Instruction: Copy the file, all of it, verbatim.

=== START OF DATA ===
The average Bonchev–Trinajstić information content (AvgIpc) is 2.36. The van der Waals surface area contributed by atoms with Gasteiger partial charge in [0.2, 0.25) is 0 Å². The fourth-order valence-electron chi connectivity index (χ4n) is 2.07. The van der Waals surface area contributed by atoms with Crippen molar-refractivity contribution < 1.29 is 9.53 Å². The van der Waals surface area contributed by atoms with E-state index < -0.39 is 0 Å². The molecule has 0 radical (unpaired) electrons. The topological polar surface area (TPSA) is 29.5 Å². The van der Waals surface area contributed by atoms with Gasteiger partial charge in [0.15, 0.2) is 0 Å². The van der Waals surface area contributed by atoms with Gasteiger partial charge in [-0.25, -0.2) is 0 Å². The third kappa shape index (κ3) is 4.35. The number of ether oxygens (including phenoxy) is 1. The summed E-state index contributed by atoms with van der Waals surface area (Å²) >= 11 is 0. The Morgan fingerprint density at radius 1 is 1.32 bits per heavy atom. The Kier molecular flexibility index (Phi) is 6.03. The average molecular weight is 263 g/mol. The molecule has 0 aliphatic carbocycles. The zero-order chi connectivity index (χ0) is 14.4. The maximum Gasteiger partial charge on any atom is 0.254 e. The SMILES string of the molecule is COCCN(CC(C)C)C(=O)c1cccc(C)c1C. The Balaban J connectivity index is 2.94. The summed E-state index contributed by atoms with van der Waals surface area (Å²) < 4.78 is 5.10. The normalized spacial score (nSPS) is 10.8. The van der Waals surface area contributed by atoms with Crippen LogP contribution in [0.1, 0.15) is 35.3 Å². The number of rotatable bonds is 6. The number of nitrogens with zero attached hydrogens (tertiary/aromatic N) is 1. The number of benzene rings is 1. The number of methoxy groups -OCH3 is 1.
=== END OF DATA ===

The average Bonchev–Trinajstić information content (AvgIpc) is 2.36. The van der Waals surface area contributed by atoms with Gasteiger partial charge in [0.2, 0.25) is 0 Å². The fourth-order valence-electron chi connectivity index (χ4n) is 2.07. The van der Waals surface area contributed by atoms with Crippen molar-refractivity contribution < 1.29 is 9.53 Å². The van der Waals surface area contributed by atoms with E-state index < -0.39 is 0 Å². The molecule has 0 radical (unpaired) electrons. The topological polar surface area (TPSA) is 29.5 Å². The van der Waals surface area contributed by atoms with Gasteiger partial charge in [0.15, 0.2) is 0 Å². The van der Waals surface area contributed by atoms with Gasteiger partial charge in [-0.25, -0.2) is 0 Å². The third kappa shape index (κ3) is 4.35. The number of ether oxygens (including phenoxy) is 1. The summed E-state index contributed by atoms with van der Waals surface area (Å²) >= 11 is 0. The Morgan fingerprint density at radius 1 is 1.32 bits per heavy atom. The Kier molecular flexibility index (Phi) is 6.03. The average molecular weight is 263 g/mol. The molecule has 0 aliphatic carbocycles. The zero-order chi connectivity index (χ0) is 14.4. The maximum Gasteiger partial charge on any atom is 0.254 e. The SMILES string of the molecule is COCCN(CC(C)C)C(=O)c1cccc(C)c1C. The Balaban J connectivity index is 2.94. The summed E-state index contributed by atoms with van der Waals surface area (Å²) < 4.78 is 5.10. The normalized spacial score (nSPS) is 10.8. The van der Waals surface area contributed by atoms with Crippen LogP contribution in [0.1, 0.15) is 35.3 Å². The number of rotatable bonds is 6. The number of nitrogens with zero attached hydrogens (tertiary/aromatic N) is 1. The number of benzene rings is 1. The number of methoxy groups -OCH3 is 1.